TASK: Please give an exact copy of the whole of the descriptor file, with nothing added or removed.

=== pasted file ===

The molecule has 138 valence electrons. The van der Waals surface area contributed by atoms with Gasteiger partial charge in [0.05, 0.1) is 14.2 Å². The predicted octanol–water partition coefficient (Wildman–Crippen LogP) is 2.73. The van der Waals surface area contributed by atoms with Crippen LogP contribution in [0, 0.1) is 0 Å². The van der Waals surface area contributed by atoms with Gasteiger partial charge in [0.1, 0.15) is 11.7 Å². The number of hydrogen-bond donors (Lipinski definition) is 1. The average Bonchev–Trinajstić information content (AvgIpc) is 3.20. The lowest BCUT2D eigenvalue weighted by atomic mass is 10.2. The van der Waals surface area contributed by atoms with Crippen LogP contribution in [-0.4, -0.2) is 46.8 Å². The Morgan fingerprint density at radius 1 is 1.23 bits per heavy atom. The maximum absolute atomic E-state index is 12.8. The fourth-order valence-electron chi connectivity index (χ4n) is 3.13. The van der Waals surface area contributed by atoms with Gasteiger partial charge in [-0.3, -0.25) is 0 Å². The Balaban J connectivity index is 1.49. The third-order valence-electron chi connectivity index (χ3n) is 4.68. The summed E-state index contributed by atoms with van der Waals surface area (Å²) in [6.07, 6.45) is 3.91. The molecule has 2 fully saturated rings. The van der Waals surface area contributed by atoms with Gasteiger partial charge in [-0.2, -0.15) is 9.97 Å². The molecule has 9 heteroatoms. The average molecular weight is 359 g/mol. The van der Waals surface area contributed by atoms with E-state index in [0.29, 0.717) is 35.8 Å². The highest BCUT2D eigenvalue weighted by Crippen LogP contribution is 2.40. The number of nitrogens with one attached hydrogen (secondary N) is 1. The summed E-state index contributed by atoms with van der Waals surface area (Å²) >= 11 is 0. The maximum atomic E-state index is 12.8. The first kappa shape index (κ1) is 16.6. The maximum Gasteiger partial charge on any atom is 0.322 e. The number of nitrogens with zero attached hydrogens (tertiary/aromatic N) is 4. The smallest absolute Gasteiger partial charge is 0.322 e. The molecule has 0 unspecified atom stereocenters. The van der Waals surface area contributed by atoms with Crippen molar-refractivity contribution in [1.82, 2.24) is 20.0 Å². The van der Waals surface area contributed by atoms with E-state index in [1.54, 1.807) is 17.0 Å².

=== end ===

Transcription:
The molecule has 138 valence electrons. The van der Waals surface area contributed by atoms with Gasteiger partial charge in [0.05, 0.1) is 14.2 Å². The predicted octanol–water partition coefficient (Wildman–Crippen LogP) is 2.73. The van der Waals surface area contributed by atoms with Crippen LogP contribution in [0, 0.1) is 0 Å². The van der Waals surface area contributed by atoms with Gasteiger partial charge in [0.1, 0.15) is 11.7 Å². The number of hydrogen-bond donors (Lipinski definition) is 1. The average Bonchev–Trinajstić information content (AvgIpc) is 3.20. The lowest BCUT2D eigenvalue weighted by atomic mass is 10.2. The van der Waals surface area contributed by atoms with Crippen LogP contribution in [-0.4, -0.2) is 46.8 Å². The Morgan fingerprint density at radius 1 is 1.23 bits per heavy atom. The maximum absolute atomic E-state index is 12.8. The fourth-order valence-electron chi connectivity index (χ4n) is 3.13. The van der Waals surface area contributed by atoms with Gasteiger partial charge in [-0.3, -0.25) is 0 Å². The Balaban J connectivity index is 1.49. The third-order valence-electron chi connectivity index (χ3n) is 4.68. The summed E-state index contributed by atoms with van der Waals surface area (Å²) in [6.07, 6.45) is 3.91. The molecule has 2 fully saturated rings. The van der Waals surface area contributed by atoms with Gasteiger partial charge in [-0.2, -0.15) is 9.97 Å². The molecule has 9 heteroatoms. The average molecular weight is 359 g/mol. The van der Waals surface area contributed by atoms with E-state index in [0.29, 0.717) is 35.8 Å². The highest BCUT2D eigenvalue weighted by Crippen LogP contribution is 2.40. The number of nitrogens with one attached hydrogen (secondary N) is 1. The summed E-state index contributed by atoms with van der Waals surface area (Å²) >= 11 is 0. The maximum atomic E-state index is 12.8. The first kappa shape index (κ1) is 16.6. The maximum Gasteiger partial charge on any atom is 0.322 e. The number of nitrogens with zero attached hydrogens (tertiary/aromatic N) is 4. The smallest absolute Gasteiger partial charge is 0.322 e. The molecule has 0 unspecified atom stereocenters. The van der Waals surface area contributed by atoms with Crippen molar-refractivity contribution in [1.82, 2.24) is 20.0 Å². The van der Waals surface area contributed by atoms with E-state index in [1.54, 1.807) is 17.0 Å².